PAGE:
عوامل بحرانی موفقیت برای پروژه های بانک جهانی: بررسی تجربی
|کد مقاله||سال انتشار||مقاله انگلیسی||ترجمه فارسی||تعداد کلمات|
|22981||2012||12 صفحه PDF||سفارش دهید||محاسبه نشده|
Publisher : Elsevier - Science Direct (الزویر - ساینس دایرکت)
Journal : International Journal of Project Management, Volume 30, Issue 1, January 2012, Pages 105–116
This paper analyzes the results of a survey that aims to explore World Bank project success factors and specifically the relationship between critical success factors (CSFs) and project success as perceived by World Bank Task Team Leaders (project supervisors). The exploratory factor analysis highlights a specific set of five CSFs: monitoring, coordination, design, training, and institutional environment. The regression analysis shows that there is a statistically significant and positive relationship between each of the five CSFs and project success. Consistent with theory and practice, the most prominent CSFs for project supervisors are design and monitoring. The findings contribute to the project CSF literature by conceptualizing project supervision as a multidimensional construct and by confirming supervision as a generic CSF for World Bank projects. The World Bank project supervisors and managers should strengthen project design and monitoring and thus improve project implementation as well as the chances for project success.
Projects remain the instruments of choice for policy makers in international development. Yet, paradoxically, the poor performance of projects and the disappointment of project stakeholders and beneficiaries seem to have become the rule and not the exception in contemporary reality. Dissatisfaction with project results and performance dates back to the 1950s (see, for example, John F. Kennedy's speech to Congress in 1961). The project failure rate at the World Bank was over 50% in Africa until 2000 (see the 2000 Meltzer Commission). The World Bank's private arm, the International Finance Corporation has discovered that only half of its African projects succeed. In an independent rating, the Independent Evaluation Group (IEG) claimed that 39% of World Bank projects were unsuccessful in 2010 (e.g. Chauvet et al., 2010). World Bank projects all too frequently fail to achieve their goals due to a number of problems that could be termed “managerial” and “organizational” (Kwak, 2002): imperfect project design, poor stakeholder management, delays between project identification and start-up, delays during project implementation, cost overruns, coordination failure, etc. (Youker, 1999, Kilby, 2000 and Ahsan and Gunawan, 2010).Surprisingly, the focus of most international development research to date has been very narrow, examining projects and Project Management in general, despite the size of this industry sector ($120 billion U.S. a year in 2009), project proliferation, and the questionable outcomes of projects (Crawford and Bryce, 2003, Roodman, 2006 and Ahsan and Gunawan, 2010). Further, the Project Management literature has focused little on international development projects, or typically, World Bank projects (Crawford and Bryce, 2003, Ahsan and Gunawan, 2010 and Ika et al., 2010). In particular, very little has been written on international development project success, success criteria and critical success factors (Diallo and Thuillier, 2004, Diallo and Thuillier, 2005, Khang and Moe, 2008 and Ika et al., 2010). However, World Bank projects are very specific because of their unique environment. They are characterized by a rare complexity, the high delicacy and the relative intangibility of their ultimate objective of poverty reduction, their large number of heterogeneous stakeholders,4 the divergent perspectives among these stakeholders, the need for compromise, their charm in the eyes of politicians, the profound cultural and geographical gap between project designers and their beneficiaries, and the prevalence of rather bureaucratic rules and procedures (Honadle and Rosengard, 1983, Rondinelli, 1983, Gow and Morss, 1988, Youker, 1999, Kwak, 2002, Crawford and Bryce, 2003, Diallo and Thuillier, 2004, Diallo and Thuillier, 2005, Khang and Moe, 2008 and Ika et al., 2010).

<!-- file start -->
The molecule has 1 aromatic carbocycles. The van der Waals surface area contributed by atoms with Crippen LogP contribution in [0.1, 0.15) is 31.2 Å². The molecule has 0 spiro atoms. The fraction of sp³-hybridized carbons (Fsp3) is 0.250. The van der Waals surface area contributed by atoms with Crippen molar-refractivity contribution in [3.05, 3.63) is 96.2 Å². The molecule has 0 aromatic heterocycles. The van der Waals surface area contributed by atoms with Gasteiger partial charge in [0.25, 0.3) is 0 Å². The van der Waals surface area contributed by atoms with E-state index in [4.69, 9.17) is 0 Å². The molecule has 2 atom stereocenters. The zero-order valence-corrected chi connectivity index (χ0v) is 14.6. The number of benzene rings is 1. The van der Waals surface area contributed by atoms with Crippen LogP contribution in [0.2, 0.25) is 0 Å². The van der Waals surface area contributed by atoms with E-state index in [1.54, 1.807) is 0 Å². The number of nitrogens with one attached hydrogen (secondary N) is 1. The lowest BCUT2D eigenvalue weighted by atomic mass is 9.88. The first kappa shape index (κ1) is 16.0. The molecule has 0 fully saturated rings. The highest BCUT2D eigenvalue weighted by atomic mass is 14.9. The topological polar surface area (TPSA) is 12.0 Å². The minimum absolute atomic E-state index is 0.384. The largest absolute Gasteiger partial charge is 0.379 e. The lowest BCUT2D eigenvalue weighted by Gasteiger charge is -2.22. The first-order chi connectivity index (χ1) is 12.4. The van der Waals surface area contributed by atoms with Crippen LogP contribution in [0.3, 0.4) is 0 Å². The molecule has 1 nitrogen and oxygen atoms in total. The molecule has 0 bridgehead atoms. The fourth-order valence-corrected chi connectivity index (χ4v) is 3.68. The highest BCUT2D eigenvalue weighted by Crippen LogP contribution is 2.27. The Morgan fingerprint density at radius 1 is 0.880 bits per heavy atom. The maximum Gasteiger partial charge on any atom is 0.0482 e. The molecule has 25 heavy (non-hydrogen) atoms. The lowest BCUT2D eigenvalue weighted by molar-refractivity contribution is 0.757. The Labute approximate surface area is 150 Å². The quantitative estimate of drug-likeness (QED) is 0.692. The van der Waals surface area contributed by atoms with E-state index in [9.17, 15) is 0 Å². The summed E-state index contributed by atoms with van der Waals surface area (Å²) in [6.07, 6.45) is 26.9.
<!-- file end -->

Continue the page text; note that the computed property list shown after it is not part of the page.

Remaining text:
نتیجه گیری انگلیسی
This paper analyzes the results of a survey that aims to explore the success factors of the World Bank projects and offers insights into the relationship between critical success factors (CSFs) and project success as perceived by World Bank project supervisors. This research holds a global view of World Bank project supervision, conceptualizing the critical success factors as a multidimensional concept. As a result, this research contributes to the generic CSF literature in Project Management. It highlights a specific set of five CSFs: monitoring, coordination, design, training, and institutional environment. These could be termed World Bank project supervision CSFs. While the first four are more or less under the control of World Bank project supervisors, the last is beyond their control. The research then shows that there is a statistically significant and positive relationship between each of the five CSFs and project success. Second, it emphasizes the importance of design and monitoring for World Bank project supervisors in the context of program approach and calls for refocusing of project supervision from demonstrating results to much needed managing of objectives for results in order to meet project, program, and development goals.